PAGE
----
Invitation to a Mutual Aid Action Team

Let’s Reconnect Social Groupwork to the Social Work Profession

Are you concerned about the dramatic loss within our profession of social work’s own unique method of working with groups? Are you troubled by the increasing isolation of social groupwork from the profession as a whole? 

Today, most social workers may be aware of the field of groups, but often do not know that social groupwork is social work’s own method of working with groups. The main reason for this loss of practice knowledge is that 50 years ago, most schools of social work switched from methods teaching to generic direct practice. The speed of the loss of the method was so rapid that by 1979, we founded our own Association to preserve social groupwork. Nor do most social workers realize that early on, when casework adopted the medical model’s hierarchical dyadic practice, it also severed its practice from a democratic social justice value base by conflating social reform with reform of the individual. Conversely, since the time of the Settlement Houses, social groupwork has carried the ethical value base of the social work profession within its practice. Social Groupwork has always been Social Work.

Do you also know that you can transform any group in the field of groups into a social work group using social groupwork skills?  Social work with groups exemplifies a democratic, non-hierarchical, social justice, strengths-based practice that creates community in every group – using mutual aid and purposeful activity. This foundational practice is firmly based in social work’s core values that include changing the system to meet the needs of people. This is in stark contrast to a hierarchical, dyadic medical model that seeks to change people to meet socially constructed norms.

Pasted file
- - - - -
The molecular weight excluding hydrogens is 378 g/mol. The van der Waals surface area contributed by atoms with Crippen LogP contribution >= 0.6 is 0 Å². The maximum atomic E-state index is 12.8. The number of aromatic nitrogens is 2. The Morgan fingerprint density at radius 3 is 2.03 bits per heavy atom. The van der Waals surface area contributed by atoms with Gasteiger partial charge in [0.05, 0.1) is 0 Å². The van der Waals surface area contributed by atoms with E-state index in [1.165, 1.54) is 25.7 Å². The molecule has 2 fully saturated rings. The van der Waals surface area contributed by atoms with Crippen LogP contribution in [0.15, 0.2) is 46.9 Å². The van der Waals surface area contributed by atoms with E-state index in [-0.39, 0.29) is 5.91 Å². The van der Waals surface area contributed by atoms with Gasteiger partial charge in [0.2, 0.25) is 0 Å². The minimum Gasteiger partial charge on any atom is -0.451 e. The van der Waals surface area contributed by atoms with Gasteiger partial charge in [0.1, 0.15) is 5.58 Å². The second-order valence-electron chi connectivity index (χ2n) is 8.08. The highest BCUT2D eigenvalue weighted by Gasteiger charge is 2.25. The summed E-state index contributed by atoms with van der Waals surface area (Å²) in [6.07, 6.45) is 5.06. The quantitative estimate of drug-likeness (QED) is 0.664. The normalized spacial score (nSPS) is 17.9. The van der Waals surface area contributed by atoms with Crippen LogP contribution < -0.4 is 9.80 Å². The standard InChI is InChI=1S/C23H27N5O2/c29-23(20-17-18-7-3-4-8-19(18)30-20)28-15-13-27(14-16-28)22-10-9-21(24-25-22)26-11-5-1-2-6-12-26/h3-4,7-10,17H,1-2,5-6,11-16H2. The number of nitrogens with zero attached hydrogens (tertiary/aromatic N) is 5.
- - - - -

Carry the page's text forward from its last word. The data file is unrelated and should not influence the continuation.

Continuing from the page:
IASWG needs to fiercely advocate for the reintegration of these basic social work values into the practice of the profession as a whole. Currently, social work is attempting to graft social justice values onto hierarchical clinical practice -- with no understanding or acknowledgement of social work history and social groupwork.
Do you want to be part of an IASWG mutual aid group that aims to understand and change this situation in our profession? This group will be committed to taking back social work practice in a way that effectively reintegrates Social Groupwork with the rest of the profession. We will meet virtually to design interventions that actively work toward these goals and we are inviting you to join.
If interested, please contact Joanne Sulman at [email protected].